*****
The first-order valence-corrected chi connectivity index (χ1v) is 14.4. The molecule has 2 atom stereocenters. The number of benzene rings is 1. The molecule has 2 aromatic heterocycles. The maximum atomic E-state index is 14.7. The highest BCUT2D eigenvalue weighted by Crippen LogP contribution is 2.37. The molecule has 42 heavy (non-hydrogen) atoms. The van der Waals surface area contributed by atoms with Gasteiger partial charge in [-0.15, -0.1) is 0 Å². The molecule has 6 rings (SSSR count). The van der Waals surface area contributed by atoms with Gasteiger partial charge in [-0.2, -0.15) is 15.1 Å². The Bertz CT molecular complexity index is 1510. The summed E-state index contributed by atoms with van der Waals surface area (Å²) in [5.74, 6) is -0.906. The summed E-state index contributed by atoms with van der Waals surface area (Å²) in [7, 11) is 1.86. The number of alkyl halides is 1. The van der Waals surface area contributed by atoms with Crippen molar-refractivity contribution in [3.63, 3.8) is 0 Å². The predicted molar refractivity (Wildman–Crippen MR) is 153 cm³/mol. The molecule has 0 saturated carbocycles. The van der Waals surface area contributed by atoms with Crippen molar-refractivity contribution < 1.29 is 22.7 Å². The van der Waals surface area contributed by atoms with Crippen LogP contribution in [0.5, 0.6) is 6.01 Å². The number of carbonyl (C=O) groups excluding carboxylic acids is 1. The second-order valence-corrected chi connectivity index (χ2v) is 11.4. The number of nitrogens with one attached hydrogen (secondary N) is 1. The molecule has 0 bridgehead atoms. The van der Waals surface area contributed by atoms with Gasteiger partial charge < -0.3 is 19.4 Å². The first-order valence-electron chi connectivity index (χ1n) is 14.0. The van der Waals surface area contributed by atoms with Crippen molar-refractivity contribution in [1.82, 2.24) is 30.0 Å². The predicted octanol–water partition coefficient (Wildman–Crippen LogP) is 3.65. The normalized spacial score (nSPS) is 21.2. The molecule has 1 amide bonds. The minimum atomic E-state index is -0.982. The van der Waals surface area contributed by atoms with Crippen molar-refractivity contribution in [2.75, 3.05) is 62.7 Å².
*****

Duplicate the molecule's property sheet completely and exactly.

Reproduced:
The first-order valence-corrected chi connectivity index (χ1v) is 14.4. The molecule has 2 atom stereocenters. The number of benzene rings is 1. The molecule has 2 aromatic heterocycles. The maximum atomic E-state index is 14.7. The highest BCUT2D eigenvalue weighted by Crippen LogP contribution is 2.37. The molecule has 42 heavy (non-hydrogen) atoms. The van der Waals surface area contributed by atoms with Gasteiger partial charge in [-0.15, -0.1) is 0 Å². The molecule has 6 rings (SSSR count). The van der Waals surface area contributed by atoms with Gasteiger partial charge in [-0.2, -0.15) is 15.1 Å². The Bertz CT molecular complexity index is 1510. The summed E-state index contributed by atoms with van der Waals surface area (Å²) in [5.74, 6) is -0.906. The summed E-state index contributed by atoms with van der Waals surface area (Å²) in [7, 11) is 1.86. The number of alkyl halides is 1. The van der Waals surface area contributed by atoms with Crippen molar-refractivity contribution in [3.63, 3.8) is 0 Å². The predicted molar refractivity (Wildman–Crippen MR) is 153 cm³/mol. The molecule has 0 saturated carbocycles. The van der Waals surface area contributed by atoms with Crippen molar-refractivity contribution < 1.29 is 22.7 Å². The van der Waals surface area contributed by atoms with Crippen LogP contribution in [0.5, 0.6) is 6.01 Å². The number of carbonyl (C=O) groups excluding carboxylic acids is 1. The second-order valence-corrected chi connectivity index (χ2v) is 11.4. The number of nitrogens with one attached hydrogen (secondary N) is 1. The molecule has 0 bridgehead atoms. The van der Waals surface area contributed by atoms with Gasteiger partial charge < -0.3 is 19.4 Å². The first-order valence-electron chi connectivity index (χ1n) is 14.0. The van der Waals surface area contributed by atoms with Crippen molar-refractivity contribution in [1.82, 2.24) is 30.0 Å². The predicted octanol–water partition coefficient (Wildman–Crippen LogP) is 3.65. The normalized spacial score (nSPS) is 21.2. The molecule has 1 amide bonds. The minimum atomic E-state index is -0.982. The van der Waals surface area contributed by atoms with Crippen molar-refractivity contribution in [2.75, 3.05) is 62.7 Å².